- Fraunhofer ISE and industry partners have unveiled a proof of concept for an innovative production line with a throughput of 15,000, 20,000 wafers per hour
- They changed some production processes and introduced some newer ones to ensure efficiency of the solar cells is not compromised
- Higher throughput will enable to also accelerate solar energy production, bring down production costs and alleviate supply bottlenecks
German research institute Fraunhofer Institute for Solar Energy Systems ISE along with industry partners have come up with a proof of concept for an innovative production line with a throughput of 15,000, 20,000 wafers per hour, ‘double the usual throughput’ with an aim to bring down production time for high efficiency solar cells by half.
Heading a consortium of plant manufacturers, metrology companies and research institutes, Fraunhofer ISE presented details of the research project at the 8th World Conference on Photovoltaic Energy Conversion in Milan, Italy.
Along with doubling production, higher throughput will bring down production costs and alleviate supply bottlenecks, it added, and thereby accelerate the deployment of solar PV.
“In order to deploy more solar installations as quickly as possible and to make our supply chains more robust, Europe should re-establish its own production centers for high-efficiency solar cells,” said Division Director of PV Production Technology at Fraunhofer ISE, Dr.-Ing. Ralf Preu. “By boosting throughput and making production technology more resource-efficient, we can cut costs considerably and unlock sustainability potential that we will be able to leverage thanks to process knowledge and engineering excellence.”
The team optimized the entire process by investigating every stage of the production of high efficiency solar cells and ascertained that some processes needed to be accelerated and others needed to be reinvented from the scratch. For instance, they introduced rotary screen printing instead of the current standard of flatbed screen printing for metallization of the cells.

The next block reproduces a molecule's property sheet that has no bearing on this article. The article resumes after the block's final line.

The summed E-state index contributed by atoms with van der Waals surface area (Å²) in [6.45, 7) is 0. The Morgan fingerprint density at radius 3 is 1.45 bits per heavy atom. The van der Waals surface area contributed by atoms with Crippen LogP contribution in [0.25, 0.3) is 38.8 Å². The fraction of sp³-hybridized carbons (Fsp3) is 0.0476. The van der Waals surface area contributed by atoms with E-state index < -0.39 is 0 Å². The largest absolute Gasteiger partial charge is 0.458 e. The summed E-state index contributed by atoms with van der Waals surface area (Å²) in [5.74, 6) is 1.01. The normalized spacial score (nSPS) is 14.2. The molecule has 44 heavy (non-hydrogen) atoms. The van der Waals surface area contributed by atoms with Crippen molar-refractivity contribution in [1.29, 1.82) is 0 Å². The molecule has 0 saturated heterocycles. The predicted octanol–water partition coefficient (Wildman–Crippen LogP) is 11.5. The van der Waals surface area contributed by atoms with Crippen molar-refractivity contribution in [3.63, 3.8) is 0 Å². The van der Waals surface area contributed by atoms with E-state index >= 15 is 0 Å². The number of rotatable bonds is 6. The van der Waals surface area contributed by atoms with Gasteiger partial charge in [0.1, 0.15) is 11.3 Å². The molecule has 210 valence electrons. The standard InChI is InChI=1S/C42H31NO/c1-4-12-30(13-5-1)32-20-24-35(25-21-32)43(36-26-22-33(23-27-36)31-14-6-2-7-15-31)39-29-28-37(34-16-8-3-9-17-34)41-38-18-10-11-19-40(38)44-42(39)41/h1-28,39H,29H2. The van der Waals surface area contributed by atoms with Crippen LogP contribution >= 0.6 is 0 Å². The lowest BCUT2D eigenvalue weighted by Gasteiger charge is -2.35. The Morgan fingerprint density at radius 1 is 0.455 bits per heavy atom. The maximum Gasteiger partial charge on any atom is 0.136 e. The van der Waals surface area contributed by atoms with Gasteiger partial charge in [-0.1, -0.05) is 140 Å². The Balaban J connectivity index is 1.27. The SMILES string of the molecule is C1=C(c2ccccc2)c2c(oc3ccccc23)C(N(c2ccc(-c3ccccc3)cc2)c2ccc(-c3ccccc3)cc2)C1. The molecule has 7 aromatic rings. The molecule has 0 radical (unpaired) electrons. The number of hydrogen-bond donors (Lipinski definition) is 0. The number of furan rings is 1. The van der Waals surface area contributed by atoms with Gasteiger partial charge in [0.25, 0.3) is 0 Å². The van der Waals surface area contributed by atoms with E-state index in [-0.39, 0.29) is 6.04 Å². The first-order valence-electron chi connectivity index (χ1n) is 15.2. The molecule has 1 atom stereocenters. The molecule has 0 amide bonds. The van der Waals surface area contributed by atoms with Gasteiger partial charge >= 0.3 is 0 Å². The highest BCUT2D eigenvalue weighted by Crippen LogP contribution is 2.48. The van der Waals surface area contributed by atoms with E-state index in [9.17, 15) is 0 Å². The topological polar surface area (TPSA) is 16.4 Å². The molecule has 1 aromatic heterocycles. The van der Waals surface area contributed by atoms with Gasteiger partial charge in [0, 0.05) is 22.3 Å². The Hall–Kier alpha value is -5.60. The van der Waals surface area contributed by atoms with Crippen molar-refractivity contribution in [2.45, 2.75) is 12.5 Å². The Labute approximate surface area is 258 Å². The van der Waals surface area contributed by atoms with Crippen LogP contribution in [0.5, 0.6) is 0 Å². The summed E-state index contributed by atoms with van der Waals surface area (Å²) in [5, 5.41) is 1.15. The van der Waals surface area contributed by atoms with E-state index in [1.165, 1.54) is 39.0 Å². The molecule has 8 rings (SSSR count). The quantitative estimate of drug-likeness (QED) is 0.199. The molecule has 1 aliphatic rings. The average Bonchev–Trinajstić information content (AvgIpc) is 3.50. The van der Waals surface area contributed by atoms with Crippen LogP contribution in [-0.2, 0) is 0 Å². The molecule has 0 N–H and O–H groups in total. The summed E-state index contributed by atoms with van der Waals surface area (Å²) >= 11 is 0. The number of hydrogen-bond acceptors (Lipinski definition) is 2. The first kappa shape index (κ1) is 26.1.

At the same time, they implemented a new on-the-fly laser equipment to continue processing wafers as they moved at high speed under the laser scanner.
Another different process they introduced was stacking wafers on top of each other to be processed in the furnace instead of being placed individually with an aim to integrate the diffusion process and thermal oxidization into a single step. This oxidization process creates the final doping profile and achieved surface passivation at the same time. It then increased the throughput of the process by a factor of 2.4.
The team installed a 3 times faster belt speed in the furnace and were able to significantly increase the throughput without compromising the solar cell efficiency.
Further, they used a contactless method (for which Fraunhofer ISE has filed a patent) and a method using sliding contacts to enable future production lines to test cells faster. This process makes it possible to keep up a continuous speed of 1.9 meters per second while measuring the cells, with the team demonstrating great measurement accuracy for both concepts.
“Compared to the numbers we currently see, the production systems developed within the scope of the project achieve at least double the throughput,” added Project Manager at Fraunhoder ISE Dr. Florain Clement.